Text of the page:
The Correct Order for Your Skincare Routine

We’re all a little different when it comes to our skincare routine. Whilst some of us incorporate only one or two steps into our skincare routines, others opt for six or seven.

Whether your skincare routine is nice and simple or a tad more complex, it’s important that you use your chosen products in the correct order, to get the best out of them.

Your skin type and state is also a factor when thinking about how to use your chosen products; those with dry skin will not need to factor in toner and if you have oily skin, you’ll want to avoid oil-based products.

Without further ado, here’s our guide to what goes where when it comes to the order of applying skincare products.

Cleanser

Before doing anything else, make sure you wash your face each morning, using a cleanser and hand-hot flannel. This serves to remove sweat, microbes, pollution and dirt from your skin and creates a clean foundation upon which to apply other products.

Toner

This may not be a necessary step in everyone’s skincare routine, being suited to those with oily, acne-prone skin or if you want additional cleansing after having worn make-up all day.

It’s been proven to help protect against ingrowing hairs and can tighten cell gaps after cleansing, to reduce impurities and environmental contaminants that affect the skin. The latter is particularly beneficial for those living in built-up areas, where pollution is prominent.

Serums

Vitamin C serums should follow after cleansing and toning, brightening the skin and protecting against harmful molecules (known as free radicals) which lead to prematurely ageing skin.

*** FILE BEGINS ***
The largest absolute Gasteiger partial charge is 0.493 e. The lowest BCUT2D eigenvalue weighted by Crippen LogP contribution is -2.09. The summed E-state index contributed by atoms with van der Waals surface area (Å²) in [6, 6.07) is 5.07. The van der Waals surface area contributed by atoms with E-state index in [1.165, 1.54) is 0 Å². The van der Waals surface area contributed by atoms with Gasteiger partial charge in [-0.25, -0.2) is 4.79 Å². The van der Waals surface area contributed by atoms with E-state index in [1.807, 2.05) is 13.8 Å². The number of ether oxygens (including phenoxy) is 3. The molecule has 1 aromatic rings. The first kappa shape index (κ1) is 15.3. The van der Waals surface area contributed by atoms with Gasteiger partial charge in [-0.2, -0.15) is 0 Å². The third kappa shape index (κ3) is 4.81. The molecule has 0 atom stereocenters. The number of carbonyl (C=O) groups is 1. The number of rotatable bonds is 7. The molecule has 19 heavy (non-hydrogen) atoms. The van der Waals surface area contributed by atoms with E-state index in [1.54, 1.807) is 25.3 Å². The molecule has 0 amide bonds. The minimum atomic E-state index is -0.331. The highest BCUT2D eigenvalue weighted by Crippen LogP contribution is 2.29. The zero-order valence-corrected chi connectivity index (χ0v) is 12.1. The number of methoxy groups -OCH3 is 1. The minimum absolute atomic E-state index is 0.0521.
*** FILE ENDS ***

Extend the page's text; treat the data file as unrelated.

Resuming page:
Moisturiser/oil

The type of moisturiser you use will depend on your skin type:

  • Oily skin: keep things simple and look for products with a short ingredients list and lightweight formulas. The thick moisturiser will suffocate your skin and may contain elements that clog your pores – avoid lanolin and coconut oil for this reason and opt for lightweight ingredients like glycerin and hyaluronic acid.
  • Dry skin: choose moisturisers containing antioxidants to battle the effects of sun exposure and skin-replenishing ingredients to enrich the skin’s surface like hyaluronic acid, salicylic acid and ceramides. You should also make sure your choice of product contains a broad-spectrum sunscreen rated SPF 30+.
  • Combination skin: this is skin that is characterised by both oily and dry areas, across the forehead, nose and chin area and cheeks and jawline, respectively. You may want to choose a product that’s light enough for use across the whole face if you wish to keep things low maintenance, or for two types (please see above) for both areas. For advice on ingredients to avoid, take a look at this piece from dermcollective.

Sun cream

Sun cream should always be a vital part of your skincare routine, whatever your skin colour and shouldn’t be limited to the summer months – UV is prevalent all year round! As well as protecting against skin cancer, sunscreen will help to keep pigmentation and wrinkles at bay.

Leave a Comment